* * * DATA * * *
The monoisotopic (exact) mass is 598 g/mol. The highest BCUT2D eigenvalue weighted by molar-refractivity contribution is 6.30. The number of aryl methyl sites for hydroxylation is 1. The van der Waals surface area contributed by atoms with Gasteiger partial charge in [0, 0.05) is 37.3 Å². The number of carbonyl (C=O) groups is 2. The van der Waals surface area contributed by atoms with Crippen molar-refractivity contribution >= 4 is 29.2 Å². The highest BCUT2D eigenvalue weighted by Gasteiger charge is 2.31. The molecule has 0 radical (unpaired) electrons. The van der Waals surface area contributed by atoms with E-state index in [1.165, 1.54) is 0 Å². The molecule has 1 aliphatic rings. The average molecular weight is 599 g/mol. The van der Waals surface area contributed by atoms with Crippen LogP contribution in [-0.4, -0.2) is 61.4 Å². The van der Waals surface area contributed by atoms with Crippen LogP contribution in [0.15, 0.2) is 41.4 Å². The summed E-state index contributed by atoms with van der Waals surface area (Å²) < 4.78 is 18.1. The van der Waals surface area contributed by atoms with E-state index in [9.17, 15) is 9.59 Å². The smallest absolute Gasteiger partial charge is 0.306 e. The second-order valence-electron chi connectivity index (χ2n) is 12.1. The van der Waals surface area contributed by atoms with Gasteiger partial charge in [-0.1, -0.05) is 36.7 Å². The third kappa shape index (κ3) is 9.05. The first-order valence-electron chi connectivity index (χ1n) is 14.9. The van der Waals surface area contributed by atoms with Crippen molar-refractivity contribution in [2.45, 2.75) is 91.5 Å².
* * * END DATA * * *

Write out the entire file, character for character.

The monoisotopic (exact) mass is 598 g/mol. The highest BCUT2D eigenvalue weighted by molar-refractivity contribution is 6.30. The number of aryl methyl sites for hydroxylation is 1. The van der Waals surface area contributed by atoms with Gasteiger partial charge in [0, 0.05) is 37.3 Å². The number of carbonyl (C=O) groups is 2. The van der Waals surface area contributed by atoms with Crippen molar-refractivity contribution >= 4 is 29.2 Å². The highest BCUT2D eigenvalue weighted by Gasteiger charge is 2.31. The molecule has 0 radical (unpaired) electrons. The van der Waals surface area contributed by atoms with E-state index in [1.165, 1.54) is 0 Å². The molecule has 1 aliphatic rings. The average molecular weight is 599 g/mol. The van der Waals surface area contributed by atoms with Crippen LogP contribution in [-0.4, -0.2) is 61.4 Å². The van der Waals surface area contributed by atoms with Crippen LogP contribution in [0.15, 0.2) is 41.4 Å². The summed E-state index contributed by atoms with van der Waals surface area (Å²) < 4.78 is 18.1. The van der Waals surface area contributed by atoms with E-state index in [9.17, 15) is 9.59 Å². The smallest absolute Gasteiger partial charge is 0.306 e. The second-order valence-electron chi connectivity index (χ2n) is 12.1. The van der Waals surface area contributed by atoms with Gasteiger partial charge in [-0.1, -0.05) is 36.7 Å². The third kappa shape index (κ3) is 9.05. The first-order valence-electron chi connectivity index (χ1n) is 14.9. The van der Waals surface area contributed by atoms with Crippen molar-refractivity contribution in [2.45, 2.75) is 91.5 Å².